For instance, let’s write a simple program. We know that the random number generated by rand() in C programming language has a range 0~32767. How do we write a function to generate a random number in the range of 0~10?

Maybe you would simply come out with this solution: rand()%10. I’ve also used this approach before, but is it really random?

If you put all the numbers from 0 to 32767 with the operation of %10, you can see that some numbers appear more often, so the probability of these numbers appearing at the end is correspondingly larger.

Card shuffling algorithm


Writing a proper program to shuffle cards seems easy, but it’s not.

That’s a pretty tough thing to have happen if you’re implementing online poker. You might want to make sure that if you’re advertising that you’re doing a random shuffle that you go ahead and do so.

—Robert Sedgewick, Professor of Computer Science
ASF Software wrote a popular online poker game many years ago, in which the shuffle program is this Pascal code:

procedure TDeck.Shuffle;
ctr: Byte;
tmp: Byte;
random_number: Byte;
{ Fill the deck with unique cards }
for ctr := 1 to 52 do
Card[ctr] := ctr;
{ Generate a new seed based on the system clock }
{ Randomly rearrange each card }
for ctr := 1 to 52 do begin
random_number := random(51)+1;
tmp := card[random_number];
card[random_number] := card[ctr];
card[ctr] := tmp;
CurrentCard := 1;
JustShuffled := True;

Let’s look at just the core shuffling algorithm (note the array’s index start with 1 in Pascal):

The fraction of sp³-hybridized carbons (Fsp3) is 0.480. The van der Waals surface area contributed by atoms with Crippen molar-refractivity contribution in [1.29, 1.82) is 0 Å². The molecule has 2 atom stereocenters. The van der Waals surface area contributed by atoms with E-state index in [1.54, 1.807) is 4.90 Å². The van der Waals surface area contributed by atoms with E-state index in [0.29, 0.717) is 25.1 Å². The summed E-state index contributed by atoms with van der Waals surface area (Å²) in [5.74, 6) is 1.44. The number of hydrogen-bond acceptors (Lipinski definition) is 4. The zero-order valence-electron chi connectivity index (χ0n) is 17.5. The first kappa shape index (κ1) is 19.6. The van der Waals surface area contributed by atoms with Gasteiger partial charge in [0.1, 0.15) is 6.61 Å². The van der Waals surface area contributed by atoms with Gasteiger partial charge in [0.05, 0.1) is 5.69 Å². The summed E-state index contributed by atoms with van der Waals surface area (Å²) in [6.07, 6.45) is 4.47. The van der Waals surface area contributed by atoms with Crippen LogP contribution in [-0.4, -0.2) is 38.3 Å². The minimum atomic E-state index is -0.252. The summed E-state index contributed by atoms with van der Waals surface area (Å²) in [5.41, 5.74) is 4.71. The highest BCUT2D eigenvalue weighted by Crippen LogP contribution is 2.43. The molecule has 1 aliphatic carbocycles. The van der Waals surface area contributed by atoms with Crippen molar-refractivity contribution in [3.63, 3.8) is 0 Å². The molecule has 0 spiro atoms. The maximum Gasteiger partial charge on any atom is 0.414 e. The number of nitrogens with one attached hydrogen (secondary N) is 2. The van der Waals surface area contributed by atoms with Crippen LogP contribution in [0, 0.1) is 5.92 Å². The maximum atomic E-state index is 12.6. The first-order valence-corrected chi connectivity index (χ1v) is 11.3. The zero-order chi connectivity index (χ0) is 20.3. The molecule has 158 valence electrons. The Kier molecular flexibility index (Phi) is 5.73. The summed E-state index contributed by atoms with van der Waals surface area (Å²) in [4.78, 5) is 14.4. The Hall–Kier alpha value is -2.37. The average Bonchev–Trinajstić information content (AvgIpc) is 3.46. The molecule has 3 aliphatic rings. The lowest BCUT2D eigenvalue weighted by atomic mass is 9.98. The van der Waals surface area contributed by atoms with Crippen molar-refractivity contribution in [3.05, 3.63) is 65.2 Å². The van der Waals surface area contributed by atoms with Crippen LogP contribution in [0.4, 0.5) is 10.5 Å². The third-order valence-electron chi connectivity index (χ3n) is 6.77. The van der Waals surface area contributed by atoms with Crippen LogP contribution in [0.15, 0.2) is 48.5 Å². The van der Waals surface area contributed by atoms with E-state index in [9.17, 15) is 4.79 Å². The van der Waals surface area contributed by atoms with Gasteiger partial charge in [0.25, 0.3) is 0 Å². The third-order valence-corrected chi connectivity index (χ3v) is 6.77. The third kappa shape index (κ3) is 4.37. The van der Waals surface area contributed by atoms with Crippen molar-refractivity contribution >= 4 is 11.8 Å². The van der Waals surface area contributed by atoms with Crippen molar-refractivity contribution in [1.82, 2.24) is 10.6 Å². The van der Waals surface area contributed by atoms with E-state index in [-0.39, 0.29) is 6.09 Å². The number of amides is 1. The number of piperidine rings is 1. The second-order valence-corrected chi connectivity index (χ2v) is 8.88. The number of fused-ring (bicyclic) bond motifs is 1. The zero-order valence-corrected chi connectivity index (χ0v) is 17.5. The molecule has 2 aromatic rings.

for (i is 1 to N)
j = random integer that 1 <= j <= N
Swap a[i] with a[j]

The shuffling algorithm here has a problem: the probability for the 52! permutations is different.

Let’s take three cards 1, 2, 3 as an example, here is the result after 3 iterations:


We can see that 231, 213, 132 appear more often, so the corresponding probability is also larger.

A simple and elegant shuffle algorithm is called Fisher-Yates algorithm:

for (i is 1 to N)
j = random integer that i <= j <= N // (not 1 <= j <= N here!)
Swap a[i] with a[j]

Another issue in the above program is hard to discover. A 32-bit number used as a seed is problematic for pseudorandom generators because the behavior of a given pseudo-random generator is predictable.

The number of possible values for a seed of 32 is 2^32, which is much smaller than 52!(8.0658 * 10^67). So you can even use brute-force to crack a 32-bit seed.

Some Random Number Exercises

1. Generate a random number in a range

You are given a rand() can generate random integers between [1, 5], how to use this function to generate random integers between [1, 7]?

2. Lottery program

Write a lottery program that randomly selects 10w winning users from 30w users?

3. Average salary (Open question)

There are 10 people sitting around a table and they want to know the average annual salary, but they’re all reluctant to disclose their salary to others.

Is there a way for them to get the answer, without exposing anyone’s salary to others?


Wiki: Random number generation.

How We Learned to Cheat at Online Poker: A Study in Software Security.

Algorithms by Robert Sedgewick